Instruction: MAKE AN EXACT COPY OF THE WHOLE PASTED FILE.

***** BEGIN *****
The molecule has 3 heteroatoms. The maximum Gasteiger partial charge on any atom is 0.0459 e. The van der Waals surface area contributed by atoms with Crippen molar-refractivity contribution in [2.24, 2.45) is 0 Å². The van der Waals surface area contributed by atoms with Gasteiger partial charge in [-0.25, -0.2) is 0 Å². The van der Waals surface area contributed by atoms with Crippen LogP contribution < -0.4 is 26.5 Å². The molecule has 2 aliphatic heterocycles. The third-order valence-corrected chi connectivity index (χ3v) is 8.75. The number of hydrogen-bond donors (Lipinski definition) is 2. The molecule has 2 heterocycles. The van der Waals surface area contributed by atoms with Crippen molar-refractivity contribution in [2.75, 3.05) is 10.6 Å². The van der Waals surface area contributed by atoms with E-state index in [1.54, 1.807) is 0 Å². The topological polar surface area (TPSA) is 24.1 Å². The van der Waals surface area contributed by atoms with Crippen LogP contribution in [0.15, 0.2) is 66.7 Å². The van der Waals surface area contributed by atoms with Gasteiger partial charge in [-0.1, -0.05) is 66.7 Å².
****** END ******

The molecule has 3 heteroatoms. The maximum Gasteiger partial charge on any atom is 0.0459 e. The van der Waals surface area contributed by atoms with Crippen molar-refractivity contribution in [2.24, 2.45) is 0 Å². The van der Waals surface area contributed by atoms with Gasteiger partial charge in [-0.25, -0.2) is 0 Å². The van der Waals surface area contributed by atoms with Crippen LogP contribution < -0.4 is 26.5 Å². The molecule has 2 aliphatic heterocycles. The third-order valence-corrected chi connectivity index (χ3v) is 8.75. The number of hydrogen-bond donors (Lipinski definition) is 2. The molecule has 2 heterocycles. The van der Waals surface area contributed by atoms with Crippen molar-refractivity contribution in [2.75, 3.05) is 10.6 Å². The van der Waals surface area contributed by atoms with E-state index in [1.54, 1.807) is 0 Å². The topological polar surface area (TPSA) is 24.1 Å². The van der Waals surface area contributed by atoms with Crippen LogP contribution in [0.15, 0.2) is 66.7 Å². The van der Waals surface area contributed by atoms with Gasteiger partial charge in [-0.1, -0.05) is 66.7 Å².